It does not surprise that the game is able to reach a stable 60 fps on the Switch. The art style is very clean and smooth, matching the game and its simplicity in most areas. Geometry and textures continue the simplistic theme, which can leave a bit to be desired with the visuals. Adding more detail to the textures alone would improve the game a decent bit, even only in some areas as basic textures do work well for some parts of the game. Woodle, considering you look at him (it?) all the time, feels like more could have been put in to create a more detailed but still stylized look. Some more advanced effects like sun rays exist in the game and almost feel out of place in the straightforward world.
What do the turtles do?!
There were a couple other points I wanted to be sure to include. There are a couple NPCs in the game’s first level, but there is no indication until a text box appears above them with their dialogue. They seem like enemies and I attempted destroying them, but it was ineffective, the dialogue box appearing too late. Then there are the turtles that exist in every level. You can climb on them and that seems to be it, seeming like there were more plans for them but were decided against.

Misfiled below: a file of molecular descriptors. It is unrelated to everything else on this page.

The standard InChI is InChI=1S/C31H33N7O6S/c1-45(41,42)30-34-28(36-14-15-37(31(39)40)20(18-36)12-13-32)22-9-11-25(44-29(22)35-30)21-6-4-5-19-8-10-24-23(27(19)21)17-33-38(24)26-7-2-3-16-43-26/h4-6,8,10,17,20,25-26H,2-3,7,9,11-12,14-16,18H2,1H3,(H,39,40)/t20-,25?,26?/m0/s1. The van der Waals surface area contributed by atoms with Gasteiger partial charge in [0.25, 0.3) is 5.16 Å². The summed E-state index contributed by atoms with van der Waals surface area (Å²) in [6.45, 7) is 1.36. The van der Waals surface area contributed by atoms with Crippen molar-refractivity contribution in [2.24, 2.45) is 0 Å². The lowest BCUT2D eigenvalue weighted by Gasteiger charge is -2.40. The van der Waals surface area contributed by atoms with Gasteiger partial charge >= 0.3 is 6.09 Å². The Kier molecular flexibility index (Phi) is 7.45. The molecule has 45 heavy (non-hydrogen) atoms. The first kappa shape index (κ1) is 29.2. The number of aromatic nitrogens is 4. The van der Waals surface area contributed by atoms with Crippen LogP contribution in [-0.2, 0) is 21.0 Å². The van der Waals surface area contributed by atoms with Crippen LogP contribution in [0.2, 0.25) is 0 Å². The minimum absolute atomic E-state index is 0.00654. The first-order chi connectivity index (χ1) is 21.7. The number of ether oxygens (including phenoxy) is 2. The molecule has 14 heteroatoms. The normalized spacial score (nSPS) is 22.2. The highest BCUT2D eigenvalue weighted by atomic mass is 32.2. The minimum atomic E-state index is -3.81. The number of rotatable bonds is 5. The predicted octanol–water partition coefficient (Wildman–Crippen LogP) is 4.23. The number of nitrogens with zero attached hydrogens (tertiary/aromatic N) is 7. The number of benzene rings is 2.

Woodle Tree Adventures Deluxe is an interesting game. The developers behind the game, Fabio Ferrara and Chubby Pixel, make a point to state on Steam that the game is “meant to be played by adults and children and to bring happiness to all souls.” Their goal with this game was for people to enjoy their time playing it and just relax. With that in mind, I do think they succeeded in their goal, but it could be improved in significant ways. I found that everything in the game was just…there, for lack of a better word.
Since the developer has stated plans to bring the sequel, Woodle Tree 2: Worlds, to the Switch as well, I hope to see some of these improvements. It could be something special, but currently falls short of being a decent game in some regards. At its low price with one and a half to two hours of gameplay, you probably at least get your money’s worth, especially if the purchase is made as a child’s first platformer or a game just to chill out with. With that being said, it would seem the developer’s goal was met, but doesn’t feel like enough to make a good, more worthwhile game.
Note: Chubby Pixel provided a copy for review purposes.